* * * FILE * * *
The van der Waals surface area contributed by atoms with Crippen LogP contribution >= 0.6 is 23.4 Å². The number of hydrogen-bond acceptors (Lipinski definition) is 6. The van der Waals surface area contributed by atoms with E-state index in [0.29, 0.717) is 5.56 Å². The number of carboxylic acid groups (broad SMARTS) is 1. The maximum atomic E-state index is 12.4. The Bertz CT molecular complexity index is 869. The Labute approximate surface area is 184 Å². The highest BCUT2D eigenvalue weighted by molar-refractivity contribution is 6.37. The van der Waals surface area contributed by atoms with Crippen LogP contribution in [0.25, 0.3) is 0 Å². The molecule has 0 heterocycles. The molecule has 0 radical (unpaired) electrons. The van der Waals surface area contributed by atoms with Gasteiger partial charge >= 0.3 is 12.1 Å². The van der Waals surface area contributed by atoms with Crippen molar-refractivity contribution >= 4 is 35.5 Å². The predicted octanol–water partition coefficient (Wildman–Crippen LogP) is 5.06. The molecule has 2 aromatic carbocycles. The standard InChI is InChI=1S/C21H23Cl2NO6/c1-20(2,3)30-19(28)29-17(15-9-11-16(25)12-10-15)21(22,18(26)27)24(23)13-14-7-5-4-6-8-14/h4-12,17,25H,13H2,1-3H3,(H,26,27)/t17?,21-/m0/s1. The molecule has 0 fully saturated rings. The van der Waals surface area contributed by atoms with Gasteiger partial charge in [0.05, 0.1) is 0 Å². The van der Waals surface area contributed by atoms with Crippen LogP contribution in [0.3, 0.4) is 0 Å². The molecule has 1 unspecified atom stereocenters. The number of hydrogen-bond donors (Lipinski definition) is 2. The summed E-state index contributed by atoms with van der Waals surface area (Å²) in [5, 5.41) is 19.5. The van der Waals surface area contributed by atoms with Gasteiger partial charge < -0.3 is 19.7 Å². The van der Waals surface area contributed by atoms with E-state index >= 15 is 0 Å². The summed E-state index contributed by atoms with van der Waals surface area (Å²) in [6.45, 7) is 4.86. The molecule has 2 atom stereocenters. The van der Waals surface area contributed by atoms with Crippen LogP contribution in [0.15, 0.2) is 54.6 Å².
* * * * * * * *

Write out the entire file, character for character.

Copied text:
The van der Waals surface area contributed by atoms with Crippen LogP contribution >= 0.6 is 23.4 Å². The number of hydrogen-bond acceptors (Lipinski definition) is 6. The van der Waals surface area contributed by atoms with E-state index in [0.29, 0.717) is 5.56 Å². The number of carboxylic acid groups (broad SMARTS) is 1. The maximum atomic E-state index is 12.4. The Bertz CT molecular complexity index is 869. The Labute approximate surface area is 184 Å². The highest BCUT2D eigenvalue weighted by molar-refractivity contribution is 6.37. The van der Waals surface area contributed by atoms with Crippen LogP contribution in [0.25, 0.3) is 0 Å². The molecule has 0 heterocycles. The molecule has 0 radical (unpaired) electrons. The van der Waals surface area contributed by atoms with Gasteiger partial charge >= 0.3 is 12.1 Å². The van der Waals surface area contributed by atoms with Crippen molar-refractivity contribution >= 4 is 35.5 Å². The predicted octanol–water partition coefficient (Wildman–Crippen LogP) is 5.06. The molecule has 2 aromatic carbocycles. The standard InChI is InChI=1S/C21H23Cl2NO6/c1-20(2,3)30-19(28)29-17(15-9-11-16(25)12-10-15)21(22,18(26)27)24(23)13-14-7-5-4-6-8-14/h4-12,17,25H,13H2,1-3H3,(H,26,27)/t17?,21-/m0/s1. The molecule has 0 fully saturated rings. The van der Waals surface area contributed by atoms with Gasteiger partial charge in [0.05, 0.1) is 0 Å². The van der Waals surface area contributed by atoms with Crippen LogP contribution in [0.3, 0.4) is 0 Å². The molecule has 1 unspecified atom stereocenters. The number of hydrogen-bond donors (Lipinski definition) is 2. The summed E-state index contributed by atoms with van der Waals surface area (Å²) in [5, 5.41) is 19.5. The van der Waals surface area contributed by atoms with Gasteiger partial charge < -0.3 is 19.7 Å². The van der Waals surface area contributed by atoms with E-state index >= 15 is 0 Å². The summed E-state index contributed by atoms with van der Waals surface area (Å²) in [6.45, 7) is 4.86. The molecule has 2 atom stereocenters. The van der Waals surface area contributed by atoms with Crippen LogP contribution in [0.15, 0.2) is 54.6 Å².